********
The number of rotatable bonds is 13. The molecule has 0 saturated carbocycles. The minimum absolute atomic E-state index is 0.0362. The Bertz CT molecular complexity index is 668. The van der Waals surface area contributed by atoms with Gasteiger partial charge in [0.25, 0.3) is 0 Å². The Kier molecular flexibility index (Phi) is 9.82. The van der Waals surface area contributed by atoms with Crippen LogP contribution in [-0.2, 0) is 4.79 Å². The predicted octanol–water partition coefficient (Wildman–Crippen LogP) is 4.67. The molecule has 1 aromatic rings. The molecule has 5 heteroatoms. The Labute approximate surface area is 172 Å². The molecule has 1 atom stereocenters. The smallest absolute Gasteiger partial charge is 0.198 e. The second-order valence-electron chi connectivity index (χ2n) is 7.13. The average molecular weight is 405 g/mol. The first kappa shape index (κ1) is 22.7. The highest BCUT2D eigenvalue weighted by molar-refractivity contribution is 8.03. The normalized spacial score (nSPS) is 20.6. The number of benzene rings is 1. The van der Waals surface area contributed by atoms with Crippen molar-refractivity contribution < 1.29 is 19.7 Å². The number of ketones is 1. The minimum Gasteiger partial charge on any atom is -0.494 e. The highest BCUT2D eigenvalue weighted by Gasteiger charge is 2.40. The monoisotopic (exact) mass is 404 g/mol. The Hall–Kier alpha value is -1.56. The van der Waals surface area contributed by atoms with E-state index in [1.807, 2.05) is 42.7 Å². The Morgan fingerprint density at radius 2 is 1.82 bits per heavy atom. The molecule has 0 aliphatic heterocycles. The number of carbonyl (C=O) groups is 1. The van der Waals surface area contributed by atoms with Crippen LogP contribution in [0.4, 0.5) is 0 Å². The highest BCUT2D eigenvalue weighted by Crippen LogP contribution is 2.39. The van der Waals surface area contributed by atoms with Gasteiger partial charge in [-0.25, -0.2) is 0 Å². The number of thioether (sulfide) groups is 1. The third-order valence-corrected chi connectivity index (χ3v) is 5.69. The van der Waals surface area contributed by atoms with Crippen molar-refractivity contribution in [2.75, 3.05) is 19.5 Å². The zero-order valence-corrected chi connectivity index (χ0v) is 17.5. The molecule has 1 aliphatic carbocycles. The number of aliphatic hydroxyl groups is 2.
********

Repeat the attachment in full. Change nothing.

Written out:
The number of rotatable bonds is 13. The molecule has 0 saturated carbocycles. The minimum absolute atomic E-state index is 0.0362. The Bertz CT molecular complexity index is 668. The van der Waals surface area contributed by atoms with Gasteiger partial charge in [0.25, 0.3) is 0 Å². The Kier molecular flexibility index (Phi) is 9.82. The van der Waals surface area contributed by atoms with Crippen LogP contribution in [-0.2, 0) is 4.79 Å². The predicted octanol–water partition coefficient (Wildman–Crippen LogP) is 4.67. The molecule has 1 aromatic rings. The molecule has 5 heteroatoms. The Labute approximate surface area is 172 Å². The molecule has 1 atom stereocenters. The smallest absolute Gasteiger partial charge is 0.198 e. The second-order valence-electron chi connectivity index (χ2n) is 7.13. The average molecular weight is 405 g/mol. The first kappa shape index (κ1) is 22.7. The highest BCUT2D eigenvalue weighted by molar-refractivity contribution is 8.03. The normalized spacial score (nSPS) is 20.6. The number of benzene rings is 1. The van der Waals surface area contributed by atoms with Crippen molar-refractivity contribution < 1.29 is 19.7 Å². The number of ketones is 1. The minimum Gasteiger partial charge on any atom is -0.494 e. The highest BCUT2D eigenvalue weighted by Gasteiger charge is 2.40. The monoisotopic (exact) mass is 404 g/mol. The Hall–Kier alpha value is -1.56. The van der Waals surface area contributed by atoms with E-state index in [1.807, 2.05) is 42.7 Å². The Morgan fingerprint density at radius 2 is 1.82 bits per heavy atom. The molecule has 0 aliphatic heterocycles. The number of carbonyl (C=O) groups is 1. The van der Waals surface area contributed by atoms with Crippen LogP contribution in [0.4, 0.5) is 0 Å². The highest BCUT2D eigenvalue weighted by Crippen LogP contribution is 2.39. The van der Waals surface area contributed by atoms with Gasteiger partial charge in [-0.25, -0.2) is 0 Å². The number of thioether (sulfide) groups is 1. The third-order valence-corrected chi connectivity index (χ3v) is 5.69. The van der Waals surface area contributed by atoms with Crippen molar-refractivity contribution in [2.75, 3.05) is 19.5 Å². The zero-order valence-corrected chi connectivity index (χ0v) is 17.5. The molecule has 1 aliphatic carbocycles. The number of aliphatic hydroxyl groups is 2.